Skellefteå Cultural Centre

Shortlisted in the category Best Futura Project in the prestigious MIPIM Awards. Housing venues for arts, performance and literature as well as a hotel, the cultural centre is one of the world's tallest timber buildings to date.

A new home for culture

Located just below the Arctic Circle in northern Sweden, Skellefteå has a long tradition of timber building; this was the primary inspiration behind the international competition winning design for the city’s new cultural centre.

 

The proposal was named Sida vid sida – Side-by-side; a timber-frame tower complex that placed art, performance and literary organisations alongside each other in a spectacular setting. Skellefteå Cultural Centre will be a new home for the Västerbotten Regional Theatre, Anna Nordlander Museum, Skellefteå Art Gallery, as well as the City Library. The complex will also contain a new hotel to accommodate the growing numbers of tourists to the city, as well as to provide a source of revenue for the local authority.

A model for sustainable design and construction where all forms of culture live side-by-side.

Client:  Skellefteå Municipality
Location: Skellefteå, Sweden
Status: Completion expected 2021
Area: Approx. 25,000 sqm
Visuals: White View, Luxigon

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The design is an homage to the region’s rich timber tradition that we hope to take forward with the local timber industry. Together, we can create a beautiful civic centre for all; a contemporary expression that ages with grace.
Oskar Norelius, Project Architect

Timber innovation

The regional forest industry and construction knowledge play an important role in the project and is complemented by recent developments in engineered timber (CLT) technology. The advancement of research in engineered timber has unleashed a world of previously unimagined design possibilities. Collaborating with structural engineers Florian Kosche, two different hybrid construction systems have been developed; one for the cultural centre and one for its sibling structure, the hotel.

The high rise, which houses the hotel, is constructed of premanufactured modules in cross-laminated timber (CLT), stacked between two elevator cores. Thanks to the placement and design of the cores, they can be entirely made from CLT. Standing 69 metres tall, the 19-storey hotel offers dramatic views that stretch for miles over the city from one of the world’s highest timber framed buildings with glue-laminated timber (GLT) pillars and beams.

 

The hotel is located in the 19-storey tower, which is made up of prefabricated timber modules with a core of cross laminated timber. The glazed façade offers dramatic views that stretch for miles over the city

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We want people to witness the amount of creativity that occurs behind-the-scenes. From the street, people passing by will be able to see how a new exhibition is being built, or how a stage set is coming along.
Robert Schmitz, Project Architect

In the lower part of the complex, the cultural centre, the floors are made from a HBV-system (Holz-Beton-Verbund). This hybrid of concrete and timber redistributes loads from the high rise and enhances structural stability, while also improving acoustics between floors.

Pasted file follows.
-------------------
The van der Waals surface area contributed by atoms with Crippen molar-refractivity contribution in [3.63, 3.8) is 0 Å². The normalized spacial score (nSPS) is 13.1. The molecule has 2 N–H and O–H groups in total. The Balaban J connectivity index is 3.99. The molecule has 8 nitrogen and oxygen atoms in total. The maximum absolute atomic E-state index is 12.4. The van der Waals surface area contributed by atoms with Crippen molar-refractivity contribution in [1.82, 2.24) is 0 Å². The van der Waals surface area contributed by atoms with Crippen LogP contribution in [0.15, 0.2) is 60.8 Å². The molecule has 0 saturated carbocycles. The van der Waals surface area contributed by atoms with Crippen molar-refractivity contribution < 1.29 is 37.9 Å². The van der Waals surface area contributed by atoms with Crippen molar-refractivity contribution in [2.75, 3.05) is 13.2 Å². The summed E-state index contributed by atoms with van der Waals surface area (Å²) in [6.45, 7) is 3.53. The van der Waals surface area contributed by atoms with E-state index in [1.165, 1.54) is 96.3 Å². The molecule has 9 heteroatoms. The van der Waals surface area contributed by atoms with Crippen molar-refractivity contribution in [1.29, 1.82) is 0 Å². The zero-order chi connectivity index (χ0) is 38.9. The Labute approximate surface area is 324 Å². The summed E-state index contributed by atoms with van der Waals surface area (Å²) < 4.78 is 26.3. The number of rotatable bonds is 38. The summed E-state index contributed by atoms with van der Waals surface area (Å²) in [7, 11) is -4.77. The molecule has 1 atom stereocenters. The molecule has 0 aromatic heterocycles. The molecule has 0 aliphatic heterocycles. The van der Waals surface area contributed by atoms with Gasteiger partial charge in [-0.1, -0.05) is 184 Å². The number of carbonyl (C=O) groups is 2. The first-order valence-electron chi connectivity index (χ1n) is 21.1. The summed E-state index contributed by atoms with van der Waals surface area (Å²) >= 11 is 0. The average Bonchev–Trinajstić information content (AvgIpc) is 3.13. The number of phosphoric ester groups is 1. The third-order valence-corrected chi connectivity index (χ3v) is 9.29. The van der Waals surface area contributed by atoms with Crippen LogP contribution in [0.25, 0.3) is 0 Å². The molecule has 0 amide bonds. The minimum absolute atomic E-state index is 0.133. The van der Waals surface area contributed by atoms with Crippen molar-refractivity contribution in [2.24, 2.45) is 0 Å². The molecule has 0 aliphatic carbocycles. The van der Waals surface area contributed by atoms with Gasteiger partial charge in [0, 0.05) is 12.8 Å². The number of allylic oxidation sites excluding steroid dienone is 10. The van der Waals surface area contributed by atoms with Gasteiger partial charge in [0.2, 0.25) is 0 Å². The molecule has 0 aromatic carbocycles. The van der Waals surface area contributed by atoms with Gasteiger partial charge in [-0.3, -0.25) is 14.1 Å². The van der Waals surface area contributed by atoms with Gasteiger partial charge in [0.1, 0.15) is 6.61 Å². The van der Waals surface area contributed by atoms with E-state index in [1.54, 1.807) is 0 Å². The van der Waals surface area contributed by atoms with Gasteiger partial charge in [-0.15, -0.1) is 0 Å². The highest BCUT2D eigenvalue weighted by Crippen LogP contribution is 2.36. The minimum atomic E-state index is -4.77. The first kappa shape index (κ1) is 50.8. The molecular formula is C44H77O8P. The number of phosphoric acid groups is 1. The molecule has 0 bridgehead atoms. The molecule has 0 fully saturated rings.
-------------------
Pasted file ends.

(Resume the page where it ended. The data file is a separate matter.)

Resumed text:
The characteristic trusses above the grand foyers are composed of a GLT and steel hybrid that enables a flexible, open-plan space that can host a range of activities and functions within. Flexibility of use guarantees the building’s long-term sustainability by allowing it to adapt to future demands.

The glass façade wrapping the building reflects the sky while revealing the spectacular exposed timber-framed ceiling inside. This ceiling is a recurring motif that guides visitors through the venue. The wood construction is designed to endure Skellefteå’s harsh weather conditions, while also remaining energy efficient. The green roof contributes to thermal insulation, as well as absorbing noise pollution, enhancing biodiversity and delaying rain water run-off.

White Wood

As architects, we have a responsibility to take action against climate change. White Arkitekter has set an ambitious target to design 30 projects with a zero-carbon footprint by 2019. To that end, the practice has strengthened research and design skills that focus on timber technologies. As wood is a renewable resource; it is a construction material that embodies a low environmental impact. In addition, its aesthetic qualities contribute to a healthy, high quality environment for all; from workers on site, to end users.

A celebration of making

Skellefteå Cultural Centre uniquely celebrates the craft behind the creative process. Open layouts combined with generous glazing reveal the ingenuity and skill involved in set-building and exhibition installation to visitors inside the building, as well as passers-by outdoors. At the heart of the centre lies a stage, its productions visible to the outside world. Similarly, exhibitions can be programmed at the entrances, inviting non-traditional gallery goers into the centre.

Skellefteå cultural centre is shortlisted in the category Best Futura Project in the prestigious MIPIM Awards 2018.

Contact & Team

Robert Schmitz

Robert Schmitz

Office management

Architect

Stockholm

[email protected]

+46 8 402 26 52

Oskar Norelius
Björn Norén
Ulrika Wallin
Pontus Stigeborn
Marianne Rutberg
Maria Orvesten
Patrik Buchinger
Marte Noedtvedt Skjaeggestad
Jens Hansson
Andreas Ivarsson
Pernilla Svedberg
Johan Björkholm
Sam Keshavarz
Sarah Dahman Meyersson
Anton Magnusson
Christoffer Sundberg
Elin Rooth
Gustav Söderberg Röstlund
Fredrik Källström
Jesper Källgren
Gunnar Hidemark
Lisa Lee Källman
Clara Fraenkel
Amanda Ersson
Erik Falkenström
Mehdi Bahrami
Katharina Björlin Wiklund
Robert Niziolek
Mats Selin
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